Twenty-six years ago, Alix Kates Shulman’s Memoirs of an Ex-Prom Queen gave voice to the frustrations of the generation of women that forged the modern women’s liberation movement. The novel is a satirical account of one Midwestern Jewish girl, Sasha Davis, who comes of age in the 1950s and, along the way, alternately resists and succumbs to that era’s idea of what a girl (and a woman) should be. This is how Shulman describes Prom Queen in her introduction to the twenty-fifth-anniversary edition, published last year by Penguin: “My novel takes a look at a range of experiences then treated as either taboo or trivial but now, after several decades of feminism, accepted as matters of major political significance: sexual harassment, job discrimination, the sexual double standard, rape, abortion restrictions, the double binds of marriage and motherhood, the frantic quest for beauty — all painted here in their pink absurdity.”

Prom Queen was an instant hit: it went on to sell more than a million copies and became required reading in universities around the country. It was hailed as “the first important novel to emerge from the women’s liberation movement” by the Saturday Review.

Today, the novel remains in many ways as relevant as ever. Like Sasha Davis, girls today fear being branded a “slut” yet crave the attention of boys. Like Sasha Davis, women today feel pressured to marry and to carry the lion’s share of responsibility for children and housework, whether or not they have an outside job or a professional career.

Shulman was born in 1932 in suburban Cleveland. In 1953, after graduating from Western Reserve University, she fled Ohio for New York City, where she studied in Columbia University’s doctoral program in philosophy. When she married a graduate student in the English department, she did as expected and dropped out to help support the two of them. Several years later, they divorced. Shulman soon married a second time, and had two children. It was during this marriage that the women’s liberation movement erupted, transforming her life.

Over the past twenty-five years, Shulman has written three other novels: Burning Questions (1978), a fictionalization of her participation in the women’s movement; On the Stroll (1981) , an account of a runaway teenage girl and an elderly homeless “bag lady” living together on the streets of New York City; and In Every Woman’s Life . . . (1987), a portrayal of three female friends and their marriages. Shulman has also written several children’s books and two books on anarchist and feminist Emma Goldman, and has lectured, given readings, and taught writing and women’s studies around the country.

Shulman currently divides her time between an apartment in New York City (which she shares with sculptor Scott York) and a cabin on an island off the coast of Maine, where she has no telephone, electricity, or indoor plumbing. Shulman’s 1995 memoir Drinking the Rain reflects on her sense of mastery as she lives in solitude, eating from the land and sea.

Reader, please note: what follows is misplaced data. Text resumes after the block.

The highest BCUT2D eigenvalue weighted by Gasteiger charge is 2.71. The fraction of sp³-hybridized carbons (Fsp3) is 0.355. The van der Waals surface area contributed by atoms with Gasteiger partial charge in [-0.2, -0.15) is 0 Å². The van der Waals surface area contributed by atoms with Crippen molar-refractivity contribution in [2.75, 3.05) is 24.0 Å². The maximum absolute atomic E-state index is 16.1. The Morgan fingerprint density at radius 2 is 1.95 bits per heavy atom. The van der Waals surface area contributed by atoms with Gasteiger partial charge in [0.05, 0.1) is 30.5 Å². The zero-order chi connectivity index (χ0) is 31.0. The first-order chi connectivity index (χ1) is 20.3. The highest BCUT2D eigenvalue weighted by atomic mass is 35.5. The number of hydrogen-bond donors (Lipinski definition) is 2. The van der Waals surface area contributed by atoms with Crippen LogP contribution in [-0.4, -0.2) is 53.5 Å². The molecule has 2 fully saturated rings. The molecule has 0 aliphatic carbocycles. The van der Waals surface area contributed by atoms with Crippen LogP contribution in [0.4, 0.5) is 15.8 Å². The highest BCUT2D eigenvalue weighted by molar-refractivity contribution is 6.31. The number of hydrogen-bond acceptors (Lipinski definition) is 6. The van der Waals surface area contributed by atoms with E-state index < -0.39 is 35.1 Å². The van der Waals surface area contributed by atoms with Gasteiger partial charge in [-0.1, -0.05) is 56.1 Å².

Tanenbaum: When reporters from the Cleveland Plain Dealer and the New York Times asked you recently if you were married, you refused to give a straight answer. Why?

Shulman: Because it’s a question they don’t ask men. And also because there’s a legitimacy granted to a person who’s married that is withheld from people who aren’t, and I don’t want to honor that distinction. I’m happy to speak about marriage; I just don’t want to answer the question “Are you married?” in print. Might as well ask me how many lovers I’ve had.

Tanenbaum: OK, how many lovers have you had?

Shulman: [Laughs.] I don’t know. There was a moment when the world changed for me and I stopped counting; it was no longer a big deal. Sasha Davis, the heroine of Prom Queen, gives a number, but for me it stopped being an issue. That’s one of the benefits feminism had for me.

Tanenbaum: Was Prom Queen the first feminist novel?

Shulman: It was certainly one of the first novels to be written from the perspective of the second wave of feminism.

Tanenbaum: What exactly is feminist fiction?

Shulman: The feminist and scientist Naomi Weisstein says that feminist fiction is fiction that does not admire patriarchy or accept its ideology. It does not portray its male characters as naturally more exciting, more important, or more valuable than its female characters. Female characters are presented in their full humanity, whether they are villains or heroes, and sympathetic female characters are not necessarily nice or beautiful. Fiction that contains these elements challenges the patriarchal belief in the fixed and eternal nature of men and women. I like Weisstein’s description because it closely resembles the vision that inspired me to become both a feminist and a novelist in the first place. So I do call my novels “feminist fiction.”